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‘ChatGPT is like heroin’

The University Student Council wants VU to be more accessible, with controlled use of ChatGPT and bins for waste separation.

Mental health, blended learning, artificial intelligence, sustainability, accessibility, career guidance and the lottery system to select students for popular studies – those are the main themes in the policy plan the university student council (USC) has set out for this coming year. USC members outlined these themes last week in a meeting with representatives of different student organizations connected with VU.

App against intimidation

Some themes are prolongations of efforts made by the USC last academic year. For instance, the USC still hasn’t given up on the idea of introducing an app to make it easier for students to report instances of intimidation and harassment. The VU’s medical faculty seemingly successfully developed such an app, called #zouikwatzeggen [would I speak up, Ed.]. The VU’s executive board seemed to have some practical objections last year, but the USC is pretty adamant about it.

Student well-being is a high priority for the USC, which is concerned about the effect the upcoming budget cuts at VU will have on facilities like student psychologists.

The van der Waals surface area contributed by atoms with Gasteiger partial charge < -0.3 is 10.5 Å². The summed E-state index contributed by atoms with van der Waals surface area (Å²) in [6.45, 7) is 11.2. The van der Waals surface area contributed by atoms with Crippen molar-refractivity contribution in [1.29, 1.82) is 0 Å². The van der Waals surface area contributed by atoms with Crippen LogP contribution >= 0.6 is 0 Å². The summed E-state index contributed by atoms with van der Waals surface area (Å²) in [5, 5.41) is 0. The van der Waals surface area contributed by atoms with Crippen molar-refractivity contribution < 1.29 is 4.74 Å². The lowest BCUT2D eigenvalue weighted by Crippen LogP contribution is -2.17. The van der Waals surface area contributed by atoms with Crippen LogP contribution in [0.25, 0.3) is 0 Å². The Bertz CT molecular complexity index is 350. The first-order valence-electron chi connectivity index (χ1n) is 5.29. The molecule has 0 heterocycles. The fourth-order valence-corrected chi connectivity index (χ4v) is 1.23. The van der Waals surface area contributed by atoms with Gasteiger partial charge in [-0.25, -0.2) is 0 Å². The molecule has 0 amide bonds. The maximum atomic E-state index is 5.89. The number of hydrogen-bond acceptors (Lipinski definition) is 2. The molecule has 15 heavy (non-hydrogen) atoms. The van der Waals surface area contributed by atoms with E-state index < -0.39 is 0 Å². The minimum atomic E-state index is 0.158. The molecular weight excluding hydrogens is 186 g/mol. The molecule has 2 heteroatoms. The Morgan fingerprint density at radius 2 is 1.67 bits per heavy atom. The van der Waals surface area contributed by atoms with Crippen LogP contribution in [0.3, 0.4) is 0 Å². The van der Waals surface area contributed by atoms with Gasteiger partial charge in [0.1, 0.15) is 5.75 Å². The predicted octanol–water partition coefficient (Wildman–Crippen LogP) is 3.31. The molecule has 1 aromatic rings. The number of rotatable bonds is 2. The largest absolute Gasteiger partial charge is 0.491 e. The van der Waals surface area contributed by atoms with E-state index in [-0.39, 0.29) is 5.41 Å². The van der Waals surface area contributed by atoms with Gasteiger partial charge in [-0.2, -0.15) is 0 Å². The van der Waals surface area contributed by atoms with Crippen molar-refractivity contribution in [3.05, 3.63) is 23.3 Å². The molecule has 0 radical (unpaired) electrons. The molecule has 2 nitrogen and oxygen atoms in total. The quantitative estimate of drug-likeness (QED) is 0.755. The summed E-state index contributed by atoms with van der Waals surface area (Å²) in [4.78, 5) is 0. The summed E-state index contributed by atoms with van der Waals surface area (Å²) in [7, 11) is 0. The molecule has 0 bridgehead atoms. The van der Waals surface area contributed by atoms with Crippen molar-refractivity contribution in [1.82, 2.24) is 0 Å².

Not impressed

Sustainability has been high on the USC’s agenda as well for the last couple of years. Last year, a plan to abolish disposable cups was implemented, this year the USC sets its sights on waste separation. The VU campus has only single waste bins to throw everything in.

Students don’t seem overly impressed by the efforts VU makes to help them find their way on the labor market once they get their diplomas. Career guidance amounts to not much more than advice on how to write a good resume, according to what was said during the meeting. Mailings concerning career guidance are considered spam by many students and left unopened. The USC want to address this issue the coming year.

Other issues related to education is blended learning, the combination of different educational tools and methods, different from “hybrid learning”, as one USC member pointed out. Accessibility is also still important, students still encounter thresholds, for instance when they have a disability or are neurodiverse.

Afraid of ChatGPT

Last year, the USC felt that VU didn’t sufficiently address the challenges and possibilities of artificial intelligence, so it decided to organize a gathering in 3D, the VU’s debate center, where people from all disciplines and fields of experience brainstormed about what AI means or can mean for VU.

This year, the USC continues fueling that debate. For example, the introduction of ChatGPT has immediate consequences for students, because many teachers will no longer give them take home exams, afraid they will have ChatGPT do all the work for them.

The USC thinks VU needs to let students make controlled use of ChatGPT. “ChatGPT is like heroin”, USC chair Guido Groenescheij said. “People will use it anyway, so you might as well help them use it in a way that’s beneficial for everyone.”

The USC will officially present their policy plan later this month, at a special gathering in the presence of the board of directors.


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